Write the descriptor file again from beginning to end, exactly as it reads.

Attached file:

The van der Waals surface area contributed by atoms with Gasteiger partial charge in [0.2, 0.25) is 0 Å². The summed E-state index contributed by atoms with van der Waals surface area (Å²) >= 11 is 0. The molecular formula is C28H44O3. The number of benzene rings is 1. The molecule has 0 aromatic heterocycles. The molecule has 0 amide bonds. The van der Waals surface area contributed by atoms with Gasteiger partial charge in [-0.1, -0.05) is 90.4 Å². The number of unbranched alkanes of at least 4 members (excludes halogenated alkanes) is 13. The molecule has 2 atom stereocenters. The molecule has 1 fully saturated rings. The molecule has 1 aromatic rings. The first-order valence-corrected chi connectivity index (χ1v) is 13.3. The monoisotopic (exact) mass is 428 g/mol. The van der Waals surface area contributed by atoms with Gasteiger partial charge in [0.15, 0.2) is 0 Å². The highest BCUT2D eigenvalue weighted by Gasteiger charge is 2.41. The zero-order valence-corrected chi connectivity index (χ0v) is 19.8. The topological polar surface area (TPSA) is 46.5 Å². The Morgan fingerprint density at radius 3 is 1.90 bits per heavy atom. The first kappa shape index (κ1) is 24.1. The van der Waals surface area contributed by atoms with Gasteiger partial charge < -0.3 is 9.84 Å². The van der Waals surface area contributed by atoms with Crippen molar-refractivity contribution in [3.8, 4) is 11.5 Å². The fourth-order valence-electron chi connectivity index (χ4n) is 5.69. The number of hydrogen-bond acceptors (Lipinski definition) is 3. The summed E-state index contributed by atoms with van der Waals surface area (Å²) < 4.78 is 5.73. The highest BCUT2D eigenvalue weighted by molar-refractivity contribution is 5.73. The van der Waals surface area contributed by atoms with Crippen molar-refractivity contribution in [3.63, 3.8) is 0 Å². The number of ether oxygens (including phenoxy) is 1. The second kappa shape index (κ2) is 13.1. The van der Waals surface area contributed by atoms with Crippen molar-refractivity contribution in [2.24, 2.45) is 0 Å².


The van der Waals surface area contributed by atoms with Gasteiger partial charge in [0.2, 0.25) is 0 Å². The summed E-state index contributed by atoms with van der Waals surface area (Å²) >= 11 is 0. The molecular formula is C28H44O3. The number of benzene rings is 1. The molecule has 0 aromatic heterocycles. The molecule has 0 amide bonds. The van der Waals surface area contributed by atoms with Gasteiger partial charge in [-0.1, -0.05) is 90.4 Å². The number of unbranched alkanes of at least 4 members (excludes halogenated alkanes) is 13. The molecule has 2 atom stereocenters. The molecule has 1 fully saturated rings. The molecule has 1 aromatic rings. The first-order valence-corrected chi connectivity index (χ1v) is 13.3. The monoisotopic (exact) mass is 428 g/mol. The van der Waals surface area contributed by atoms with Gasteiger partial charge in [0.15, 0.2) is 0 Å². The highest BCUT2D eigenvalue weighted by Gasteiger charge is 2.41. The zero-order valence-corrected chi connectivity index (χ0v) is 19.8. The topological polar surface area (TPSA) is 46.5 Å². The Morgan fingerprint density at radius 3 is 1.90 bits per heavy atom. The first kappa shape index (κ1) is 24.1. The van der Waals surface area contributed by atoms with Gasteiger partial charge < -0.3 is 9.84 Å². The van der Waals surface area contributed by atoms with Crippen molar-refractivity contribution in [3.8, 4) is 11.5 Å². The fourth-order valence-electron chi connectivity index (χ4n) is 5.69. The number of hydrogen-bond acceptors (Lipinski definition) is 3. The summed E-state index contributed by atoms with van der Waals surface area (Å²) < 4.78 is 5.73. The highest BCUT2D eigenvalue weighted by molar-refractivity contribution is 5.73. The van der Waals surface area contributed by atoms with Crippen molar-refractivity contribution in [3.63, 3.8) is 0 Å². The number of ether oxygens (including phenoxy) is 1. The second kappa shape index (κ2) is 13.1. The van der Waals surface area contributed by atoms with Crippen molar-refractivity contribution in [2.24, 2.45) is 0 Å².